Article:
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The uniquely scandalous nature of American college athletics

Unlike other countries, where clubs and junior leagues precede the pros, American colleges serve as feeders — and unholy ones at that.

  • Four University of Tennessee basketball players were arrested on an assortment of gun, drug and alcohol charges. Coach Bruce Pearl called the incident "an embarrassment."
  • Tennessee should be quite familiar with embarrassments after reports that coeds were traveling — including out-of-state-trips — to high-school football games of potential recruits in an attempt to lure coveted players to Knoxville. The ladies' role seemed to fall somewhere between big sister and professional escort. One father complained publicly after, he said, one of these goodwill ambassadors kept rubbing her breasts against his son.
  • The University of Kentucky is heaping acclaim on its new basketball coach, John Calipari, following a school record unbeaten streak to start the season. Calipari has another singular distinction: his two previous college gigs, at Memphis and the University of Massachusetts, ended with the schools forfeiting Final Four appearances due to major improprieties on the teams, including academic fraud and payments to a player. (None were directly linked to the coach.)
  • Two highly successful football coaches, Mike Leach at Texas Tech and Mark Mangino at Kansas, parted company with their universities — Leach was fired, Mangino resigned — amid allegations of physical and verbal abuse of players.

The Alabama and Texas football teams weren't totally unscathed in 2009 — with arrests for domestic violence, DUI and robbery between them — but were spared any major scandals. That is unless you consider the academics of the UT football team to be one.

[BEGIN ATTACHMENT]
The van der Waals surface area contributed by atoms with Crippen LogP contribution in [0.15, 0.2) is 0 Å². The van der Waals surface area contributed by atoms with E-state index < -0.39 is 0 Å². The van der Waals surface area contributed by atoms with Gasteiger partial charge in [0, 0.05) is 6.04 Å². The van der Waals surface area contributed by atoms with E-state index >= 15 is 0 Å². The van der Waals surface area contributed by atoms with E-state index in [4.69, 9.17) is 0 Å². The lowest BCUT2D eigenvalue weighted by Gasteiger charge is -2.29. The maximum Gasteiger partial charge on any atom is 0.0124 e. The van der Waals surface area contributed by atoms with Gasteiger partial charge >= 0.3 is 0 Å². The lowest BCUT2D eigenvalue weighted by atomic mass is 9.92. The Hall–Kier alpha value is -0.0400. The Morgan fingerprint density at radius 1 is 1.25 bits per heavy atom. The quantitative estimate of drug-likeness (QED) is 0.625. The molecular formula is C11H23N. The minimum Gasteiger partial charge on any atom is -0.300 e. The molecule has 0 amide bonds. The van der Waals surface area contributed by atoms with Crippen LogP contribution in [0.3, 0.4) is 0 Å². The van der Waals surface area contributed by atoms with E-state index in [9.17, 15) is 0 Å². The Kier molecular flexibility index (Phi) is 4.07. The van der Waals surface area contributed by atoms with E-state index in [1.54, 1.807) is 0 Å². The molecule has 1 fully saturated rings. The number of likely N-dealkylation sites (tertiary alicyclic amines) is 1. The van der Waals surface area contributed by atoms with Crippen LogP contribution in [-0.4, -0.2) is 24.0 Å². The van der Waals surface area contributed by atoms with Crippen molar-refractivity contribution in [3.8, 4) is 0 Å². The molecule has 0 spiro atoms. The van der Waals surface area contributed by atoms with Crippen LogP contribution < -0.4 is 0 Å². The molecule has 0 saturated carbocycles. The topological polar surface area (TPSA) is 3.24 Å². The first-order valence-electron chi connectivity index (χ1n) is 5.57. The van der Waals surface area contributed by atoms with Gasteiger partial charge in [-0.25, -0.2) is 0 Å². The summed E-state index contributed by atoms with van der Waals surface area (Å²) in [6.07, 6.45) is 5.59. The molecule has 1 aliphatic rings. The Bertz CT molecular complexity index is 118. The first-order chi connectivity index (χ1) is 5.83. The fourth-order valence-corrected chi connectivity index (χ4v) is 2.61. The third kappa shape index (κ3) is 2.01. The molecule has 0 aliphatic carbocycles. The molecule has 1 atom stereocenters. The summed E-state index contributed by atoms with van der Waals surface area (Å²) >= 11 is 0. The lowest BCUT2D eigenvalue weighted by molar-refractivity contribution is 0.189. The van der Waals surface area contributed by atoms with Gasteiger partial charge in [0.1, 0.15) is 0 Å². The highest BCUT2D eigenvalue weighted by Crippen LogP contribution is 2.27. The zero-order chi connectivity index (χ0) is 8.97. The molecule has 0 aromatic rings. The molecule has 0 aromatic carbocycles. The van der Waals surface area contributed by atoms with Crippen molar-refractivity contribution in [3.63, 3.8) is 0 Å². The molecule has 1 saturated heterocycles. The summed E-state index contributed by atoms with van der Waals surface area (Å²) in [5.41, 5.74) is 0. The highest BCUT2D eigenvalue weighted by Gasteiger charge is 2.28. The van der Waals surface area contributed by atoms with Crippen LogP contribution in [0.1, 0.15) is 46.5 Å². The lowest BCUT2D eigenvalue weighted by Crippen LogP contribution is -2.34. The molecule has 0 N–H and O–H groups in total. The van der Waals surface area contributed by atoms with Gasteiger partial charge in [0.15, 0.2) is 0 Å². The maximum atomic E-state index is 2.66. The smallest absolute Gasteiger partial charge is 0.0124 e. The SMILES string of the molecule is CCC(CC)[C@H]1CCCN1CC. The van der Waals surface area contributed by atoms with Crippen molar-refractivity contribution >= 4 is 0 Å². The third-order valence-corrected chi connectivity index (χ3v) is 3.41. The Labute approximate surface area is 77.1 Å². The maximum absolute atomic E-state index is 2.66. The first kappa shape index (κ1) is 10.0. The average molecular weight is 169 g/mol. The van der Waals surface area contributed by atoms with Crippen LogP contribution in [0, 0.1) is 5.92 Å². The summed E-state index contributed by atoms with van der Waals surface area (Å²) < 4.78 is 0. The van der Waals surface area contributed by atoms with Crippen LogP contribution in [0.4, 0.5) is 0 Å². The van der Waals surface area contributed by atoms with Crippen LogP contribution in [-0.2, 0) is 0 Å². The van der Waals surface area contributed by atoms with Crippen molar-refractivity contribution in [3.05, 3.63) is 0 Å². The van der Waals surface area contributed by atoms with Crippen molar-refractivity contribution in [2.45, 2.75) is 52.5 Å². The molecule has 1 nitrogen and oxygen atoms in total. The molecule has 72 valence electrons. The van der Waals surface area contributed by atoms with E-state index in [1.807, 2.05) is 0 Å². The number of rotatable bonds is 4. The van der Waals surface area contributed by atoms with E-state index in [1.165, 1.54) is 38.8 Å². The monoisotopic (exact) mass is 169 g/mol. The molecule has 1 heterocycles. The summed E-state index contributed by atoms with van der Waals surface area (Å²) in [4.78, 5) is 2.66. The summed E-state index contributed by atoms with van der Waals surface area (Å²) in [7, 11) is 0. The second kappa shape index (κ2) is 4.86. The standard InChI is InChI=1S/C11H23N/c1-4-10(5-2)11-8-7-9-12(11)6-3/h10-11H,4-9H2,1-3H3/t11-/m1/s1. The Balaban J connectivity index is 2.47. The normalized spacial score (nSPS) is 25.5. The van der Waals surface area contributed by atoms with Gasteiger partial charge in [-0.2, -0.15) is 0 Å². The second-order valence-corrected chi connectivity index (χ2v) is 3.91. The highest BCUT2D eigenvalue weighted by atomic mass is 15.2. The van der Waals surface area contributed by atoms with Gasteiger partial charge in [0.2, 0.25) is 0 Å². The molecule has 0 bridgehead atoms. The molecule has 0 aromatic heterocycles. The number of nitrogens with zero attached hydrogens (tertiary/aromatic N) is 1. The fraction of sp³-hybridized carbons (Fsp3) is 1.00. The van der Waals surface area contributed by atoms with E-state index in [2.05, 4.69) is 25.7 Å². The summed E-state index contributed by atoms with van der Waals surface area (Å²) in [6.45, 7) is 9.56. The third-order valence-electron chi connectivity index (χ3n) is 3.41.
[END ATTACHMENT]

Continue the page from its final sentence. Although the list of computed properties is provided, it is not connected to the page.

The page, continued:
The Institute for Diversity & Ethics in Sport at the University of Central Florida produces an annual report monitoring graduation rates of bowl-bound teams. Here's what Mack Brown's $5 million annual salary delivers in the classroom. Of 67 NCAA bowl teams in the NCAA (UCLA's stats were not available at the time), only three have a lower graduation rate for football players than Texas' 49 percent — and only two have a worse graduation rate for black players than Texas' 37 percent. (Alabama does significantly better, a gentleman's C for its 67 and 63 percent graduation rates.)

Both Texas and Alabama will hasten to explain that their academic numbers have been improving, that the football programs are largely self-supporting and that the teams are instrumental in fostering alumni support for the university. Admittedly it is sometimes hard to parse all the numbers — but not the public interest.

While the public school and university systems in Texas and Alabama are cash-starved and in decline, the huge investment — both financial and emotional — in major sports programs sends an unmistakable message as to where priorities lie. Perhaps private universities have the right (and possibly even the money) to showcase sports; at state universities, like Texas and Alabama, the same choice is cynical, even reckless.

Tonight's game should be entertaining and garner strong ratings. But its bottom line is not the score or the championship trophy, but a lost sense of purpose in American higher education.